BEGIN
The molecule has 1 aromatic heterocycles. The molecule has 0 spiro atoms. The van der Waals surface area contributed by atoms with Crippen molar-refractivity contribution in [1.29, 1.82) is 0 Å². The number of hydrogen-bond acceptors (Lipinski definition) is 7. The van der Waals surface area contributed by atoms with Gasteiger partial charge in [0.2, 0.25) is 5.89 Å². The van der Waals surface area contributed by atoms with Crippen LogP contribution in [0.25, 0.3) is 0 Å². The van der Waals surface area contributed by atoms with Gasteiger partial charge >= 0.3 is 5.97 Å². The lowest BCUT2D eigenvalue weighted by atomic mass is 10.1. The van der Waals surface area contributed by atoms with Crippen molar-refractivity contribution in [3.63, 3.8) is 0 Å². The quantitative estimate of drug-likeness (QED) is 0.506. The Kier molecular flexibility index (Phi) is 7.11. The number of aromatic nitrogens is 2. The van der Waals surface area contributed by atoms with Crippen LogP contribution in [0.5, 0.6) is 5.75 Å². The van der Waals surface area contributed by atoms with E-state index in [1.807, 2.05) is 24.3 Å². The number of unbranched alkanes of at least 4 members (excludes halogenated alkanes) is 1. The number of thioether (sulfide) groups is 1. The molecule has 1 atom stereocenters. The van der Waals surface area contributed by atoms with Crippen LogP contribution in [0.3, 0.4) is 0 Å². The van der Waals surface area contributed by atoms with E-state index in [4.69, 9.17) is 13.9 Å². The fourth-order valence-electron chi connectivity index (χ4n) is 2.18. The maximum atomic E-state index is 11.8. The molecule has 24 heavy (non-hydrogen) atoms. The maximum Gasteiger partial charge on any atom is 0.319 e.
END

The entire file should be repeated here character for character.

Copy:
The molecule has 1 aromatic heterocycles. The molecule has 0 spiro atoms. The van der Waals surface area contributed by atoms with Crippen molar-refractivity contribution in [1.29, 1.82) is 0 Å². The number of hydrogen-bond acceptors (Lipinski definition) is 7. The van der Waals surface area contributed by atoms with Gasteiger partial charge in [0.2, 0.25) is 5.89 Å². The van der Waals surface area contributed by atoms with Crippen LogP contribution in [0.25, 0.3) is 0 Å². The van der Waals surface area contributed by atoms with Gasteiger partial charge >= 0.3 is 5.97 Å². The lowest BCUT2D eigenvalue weighted by atomic mass is 10.1. The van der Waals surface area contributed by atoms with Crippen molar-refractivity contribution in [3.63, 3.8) is 0 Å². The quantitative estimate of drug-likeness (QED) is 0.506. The Kier molecular flexibility index (Phi) is 7.11. The number of aromatic nitrogens is 2. The van der Waals surface area contributed by atoms with Crippen LogP contribution in [0.5, 0.6) is 5.75 Å². The van der Waals surface area contributed by atoms with E-state index in [1.807, 2.05) is 24.3 Å². The number of unbranched alkanes of at least 4 members (excludes halogenated alkanes) is 1. The number of thioether (sulfide) groups is 1. The molecule has 1 atom stereocenters. The van der Waals surface area contributed by atoms with Crippen LogP contribution in [0.3, 0.4) is 0 Å². The van der Waals surface area contributed by atoms with E-state index in [4.69, 9.17) is 13.9 Å². The fourth-order valence-electron chi connectivity index (χ4n) is 2.18. The maximum atomic E-state index is 11.8. The molecule has 24 heavy (non-hydrogen) atoms. The maximum Gasteiger partial charge on any atom is 0.319 e.